Pomona College prof to discuss injustice case at conference
Feb. 12, 2010
By Darla Martin Tucker
RIVERSIDE, Calif. – (www.lasierra.edu) What happens when a grassroots organization takes on a Texas city hall and challenges discriminatory policy governing flood control channels?
The tides are turned, so to speak, and the language of environmental injustice is used to tackle and defeat social inequality. On Feb. 19 at 11 a.m. in Cossentine Hall 100, Pomona College environmental analysis Professor Char Miller will bring to life the experience of Hispanic neighborhoods in San Antonio, Texas that fell victim to flood control channel policies focused on protecting white neighborhoods. A grassroots organization from a major Westside barrio in the early 1970s challenged and ultimately reversed public policy.
Miller’s plenary address, “Streetscape Environmentalism,” serves as a campus-wide keynote for La Sierra University’s second annual Natures 2010 Graduate Humanities Conference. La Sierra’s English and Communication Department is organizing the event. This year’s conference theme is “The Life of the Text: Creation, Reception and Explication” and mainly focuses on ecocriticism.
Miller will also give a seminar on academic publication for La Sierra faculty and conference participants at 12:30 in the Cactus Room. His talk is titled “Making Book: Gifford Pinchot and the Historian’s Craft.”
“I will be talking about why I wrote the book in the way I did; why I chose certain episodes to highlight key moments in Gifford Pinchot's political activism; and why in the Age of Reagan I began to write a biography of a Green Republican,” Miller said. He’ll also discuss the manuscript’s circuitous route to publication. Miller serves as director of the Environmental Analysis Program at Pomona College and is the W.M. Keck Professor of Environmental Analysis.
The daylong conference is a meeting of the minds for graduate students. They will arrive from schools around the country to present research papers on a wide variety of topics derived from programs in English, history, American studies, environmental analysis, creative writing and French. Presentation titles run the gamut from “Tracing Jane Austen’s Reception in Early 19th Century America Alagona,” to “Educating Readers through Rhetoric and Lessons: Hustling and Street Talk Wisdom in the Autobiography of Malcolm X.”
Participating graduate students, 26 in total, will include individuals from Brigham Young University, the University of Central Florida, the University of Wisconsin-Eau Claire and McGill University, Montreal, Quebec, Canada. They will join fellow presenters from La Sierra University, University of California, Riverside, Claremont Graduate University, California Baptist University, California State University Fullerton, University of California, Irvine and Mt. San Antonio College.
“This is actually my first graduate conference. The Office of Research and Sponsored Programs at UW-Eau Claire is providing me with funding for travel to this conference so I am very excited to have this opportunity,” said Melissa Castillo, a student at the University of Wisconsin-Eau Claire. She learned about La Sierra’s Natures Conference through the University of Pennsylvania Web site and felt the event was a “good fit” with her research. Castillo will present the paper derived from the autobiography of Malcolm X.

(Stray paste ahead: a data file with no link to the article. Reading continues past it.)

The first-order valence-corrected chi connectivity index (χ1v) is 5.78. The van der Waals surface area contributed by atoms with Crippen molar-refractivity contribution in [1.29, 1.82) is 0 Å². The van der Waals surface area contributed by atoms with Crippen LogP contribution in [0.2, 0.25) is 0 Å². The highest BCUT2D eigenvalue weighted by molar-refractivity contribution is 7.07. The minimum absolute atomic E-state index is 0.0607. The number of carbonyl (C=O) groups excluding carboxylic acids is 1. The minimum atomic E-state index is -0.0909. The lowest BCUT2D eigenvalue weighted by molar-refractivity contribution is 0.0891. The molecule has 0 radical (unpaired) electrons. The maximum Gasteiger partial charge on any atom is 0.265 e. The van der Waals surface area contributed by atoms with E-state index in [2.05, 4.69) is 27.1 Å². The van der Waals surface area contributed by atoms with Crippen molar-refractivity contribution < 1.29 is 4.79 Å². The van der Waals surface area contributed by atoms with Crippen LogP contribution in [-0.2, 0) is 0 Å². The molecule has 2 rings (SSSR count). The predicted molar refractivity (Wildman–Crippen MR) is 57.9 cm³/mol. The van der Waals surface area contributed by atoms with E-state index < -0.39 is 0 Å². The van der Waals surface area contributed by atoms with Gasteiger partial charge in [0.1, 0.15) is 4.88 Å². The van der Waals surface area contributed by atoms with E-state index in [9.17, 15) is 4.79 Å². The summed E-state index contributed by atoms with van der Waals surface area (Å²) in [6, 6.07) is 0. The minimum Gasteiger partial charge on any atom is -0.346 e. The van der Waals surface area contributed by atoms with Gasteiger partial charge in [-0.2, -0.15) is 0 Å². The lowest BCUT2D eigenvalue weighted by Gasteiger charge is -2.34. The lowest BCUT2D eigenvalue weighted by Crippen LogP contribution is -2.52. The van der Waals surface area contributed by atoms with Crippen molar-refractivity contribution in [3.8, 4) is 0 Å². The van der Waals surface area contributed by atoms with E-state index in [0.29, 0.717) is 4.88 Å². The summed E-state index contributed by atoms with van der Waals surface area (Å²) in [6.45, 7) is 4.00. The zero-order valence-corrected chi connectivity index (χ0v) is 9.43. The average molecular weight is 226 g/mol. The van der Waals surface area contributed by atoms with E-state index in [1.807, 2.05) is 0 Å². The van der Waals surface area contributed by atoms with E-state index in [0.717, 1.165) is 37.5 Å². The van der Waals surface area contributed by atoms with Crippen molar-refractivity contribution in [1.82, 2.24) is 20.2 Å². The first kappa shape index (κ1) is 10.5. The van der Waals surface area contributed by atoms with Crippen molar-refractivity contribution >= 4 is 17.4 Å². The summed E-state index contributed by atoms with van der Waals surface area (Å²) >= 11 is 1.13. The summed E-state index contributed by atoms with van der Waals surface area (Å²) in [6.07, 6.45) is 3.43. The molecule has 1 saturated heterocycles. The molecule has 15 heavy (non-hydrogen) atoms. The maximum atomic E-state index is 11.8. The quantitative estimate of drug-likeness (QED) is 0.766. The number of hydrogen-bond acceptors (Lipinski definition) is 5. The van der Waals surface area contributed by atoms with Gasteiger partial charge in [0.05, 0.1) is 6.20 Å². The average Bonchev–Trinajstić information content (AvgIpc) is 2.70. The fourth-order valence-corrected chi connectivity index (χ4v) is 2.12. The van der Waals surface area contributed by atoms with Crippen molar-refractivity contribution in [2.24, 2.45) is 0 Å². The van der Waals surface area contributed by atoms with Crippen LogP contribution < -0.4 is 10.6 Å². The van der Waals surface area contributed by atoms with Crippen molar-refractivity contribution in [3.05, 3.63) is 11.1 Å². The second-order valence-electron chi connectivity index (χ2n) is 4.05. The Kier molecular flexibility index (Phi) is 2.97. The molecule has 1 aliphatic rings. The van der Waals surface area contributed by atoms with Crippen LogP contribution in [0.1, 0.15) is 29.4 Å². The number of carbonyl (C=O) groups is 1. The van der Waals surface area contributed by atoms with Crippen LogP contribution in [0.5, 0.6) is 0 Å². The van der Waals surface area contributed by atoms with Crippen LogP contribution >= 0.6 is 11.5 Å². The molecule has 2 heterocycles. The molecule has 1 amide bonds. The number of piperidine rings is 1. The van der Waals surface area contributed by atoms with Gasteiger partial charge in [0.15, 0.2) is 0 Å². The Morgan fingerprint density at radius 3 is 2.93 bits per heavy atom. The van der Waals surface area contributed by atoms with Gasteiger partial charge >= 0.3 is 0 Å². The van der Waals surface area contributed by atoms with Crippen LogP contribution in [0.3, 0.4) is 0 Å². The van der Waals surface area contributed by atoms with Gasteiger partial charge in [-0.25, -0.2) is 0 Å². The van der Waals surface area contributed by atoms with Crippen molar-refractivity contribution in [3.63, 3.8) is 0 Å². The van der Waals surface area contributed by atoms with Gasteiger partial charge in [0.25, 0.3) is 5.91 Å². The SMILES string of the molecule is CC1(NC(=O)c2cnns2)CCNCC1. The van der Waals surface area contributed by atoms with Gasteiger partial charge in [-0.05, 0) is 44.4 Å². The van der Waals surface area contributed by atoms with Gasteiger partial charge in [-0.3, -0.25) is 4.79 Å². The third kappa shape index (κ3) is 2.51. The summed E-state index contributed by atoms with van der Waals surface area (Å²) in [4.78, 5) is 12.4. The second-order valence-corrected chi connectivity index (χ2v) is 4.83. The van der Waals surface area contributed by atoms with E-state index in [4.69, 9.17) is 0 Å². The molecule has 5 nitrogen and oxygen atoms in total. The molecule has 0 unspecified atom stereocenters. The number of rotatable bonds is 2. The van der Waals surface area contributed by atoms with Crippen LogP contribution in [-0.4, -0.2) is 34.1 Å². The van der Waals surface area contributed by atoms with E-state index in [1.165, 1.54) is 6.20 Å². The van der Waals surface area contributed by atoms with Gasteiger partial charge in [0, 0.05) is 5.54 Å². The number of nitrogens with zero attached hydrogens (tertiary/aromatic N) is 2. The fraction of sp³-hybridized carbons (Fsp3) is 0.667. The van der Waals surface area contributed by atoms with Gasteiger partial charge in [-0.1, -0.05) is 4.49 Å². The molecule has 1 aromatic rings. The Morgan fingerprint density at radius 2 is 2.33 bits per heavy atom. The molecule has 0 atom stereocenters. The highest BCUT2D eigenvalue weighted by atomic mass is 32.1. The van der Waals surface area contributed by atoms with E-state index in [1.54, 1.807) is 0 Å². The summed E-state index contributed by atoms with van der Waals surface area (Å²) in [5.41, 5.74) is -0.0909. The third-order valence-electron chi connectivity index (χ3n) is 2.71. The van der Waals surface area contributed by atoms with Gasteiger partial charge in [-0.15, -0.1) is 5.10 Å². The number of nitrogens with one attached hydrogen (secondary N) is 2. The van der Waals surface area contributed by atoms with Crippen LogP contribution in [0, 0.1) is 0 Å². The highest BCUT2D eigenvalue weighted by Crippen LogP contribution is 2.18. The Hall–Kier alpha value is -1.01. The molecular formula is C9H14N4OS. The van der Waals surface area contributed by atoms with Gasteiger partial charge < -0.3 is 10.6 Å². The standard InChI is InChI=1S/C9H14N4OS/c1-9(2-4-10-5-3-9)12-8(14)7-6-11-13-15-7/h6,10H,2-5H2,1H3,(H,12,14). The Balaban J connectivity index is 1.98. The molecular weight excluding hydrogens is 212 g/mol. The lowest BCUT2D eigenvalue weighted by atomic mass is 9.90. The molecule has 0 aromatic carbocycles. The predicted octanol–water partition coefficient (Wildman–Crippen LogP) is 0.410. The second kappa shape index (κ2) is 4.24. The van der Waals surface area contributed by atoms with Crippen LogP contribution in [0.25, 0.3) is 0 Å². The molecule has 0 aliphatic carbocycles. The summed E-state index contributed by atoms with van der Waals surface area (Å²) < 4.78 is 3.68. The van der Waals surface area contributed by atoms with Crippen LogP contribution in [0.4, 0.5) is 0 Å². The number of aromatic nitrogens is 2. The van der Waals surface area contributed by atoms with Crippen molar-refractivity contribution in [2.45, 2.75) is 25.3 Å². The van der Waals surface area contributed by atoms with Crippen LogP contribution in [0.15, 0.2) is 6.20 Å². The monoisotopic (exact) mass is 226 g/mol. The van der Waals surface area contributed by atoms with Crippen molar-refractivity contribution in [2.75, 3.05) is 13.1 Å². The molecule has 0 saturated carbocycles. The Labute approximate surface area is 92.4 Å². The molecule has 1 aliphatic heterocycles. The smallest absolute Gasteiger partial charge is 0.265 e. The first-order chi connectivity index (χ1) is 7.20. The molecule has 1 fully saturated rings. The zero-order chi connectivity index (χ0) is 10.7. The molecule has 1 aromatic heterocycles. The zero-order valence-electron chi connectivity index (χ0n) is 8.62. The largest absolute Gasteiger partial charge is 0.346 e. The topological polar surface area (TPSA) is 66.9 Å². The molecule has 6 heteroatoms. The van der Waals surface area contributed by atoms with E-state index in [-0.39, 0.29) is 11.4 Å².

Castillo found intriguing the attention and detail Malcolm X used in his autobiography to describe his experiences in the world of hustling. “…this portion of the narrative gave him the space to articulate various lessons he learned while hustling , which led me to conclude that he is attempting to use his experience as a hustler to educate his readers about oppression in society,” Castillo explained.
Lora Geriguis, conference faculty sponsor and director of graduate studies for English and Communication at La Sierra, is spearheading the annual Natures Conference program. The English department promoted the conference and sought participants through graduate program advisors at local institutions, through fellow students and with an announcement on a conference information clearinghouse section of the University of Pennsylvania Website.
The number of participants in the fledgling annual conference, now in its second year, have increased from last year when 24 students presented papers. The event provides opportunity for students to network and helps bolster students’ applications to doctoral programs, Geriguis said.
La Sierra students Megan McDonough, Tresecka Campbell and Whitni Roche are respectively serving as the this year’s conference chair, program editor and panel organizer. La Sierra alumna and lecturer Tiffany Hutabarat is graphic designer for event materials. “For our own masters in English students this [conference at La Sierra] gives them an opportunity to experience a conference from the inside out,” said Gerigius.
The Natures Conference paper presentation panel sessions will begin at 8 a.m. and continue until 5 p.m. Sessions will take place in the Dining Commons’ Cactus Room and in AD223 in the Administration Building. See attached schedule and check back for graduate students’ insights into their research topics.
PR Contact: Larry Becker
Executive Director of University Relations
La Sierra University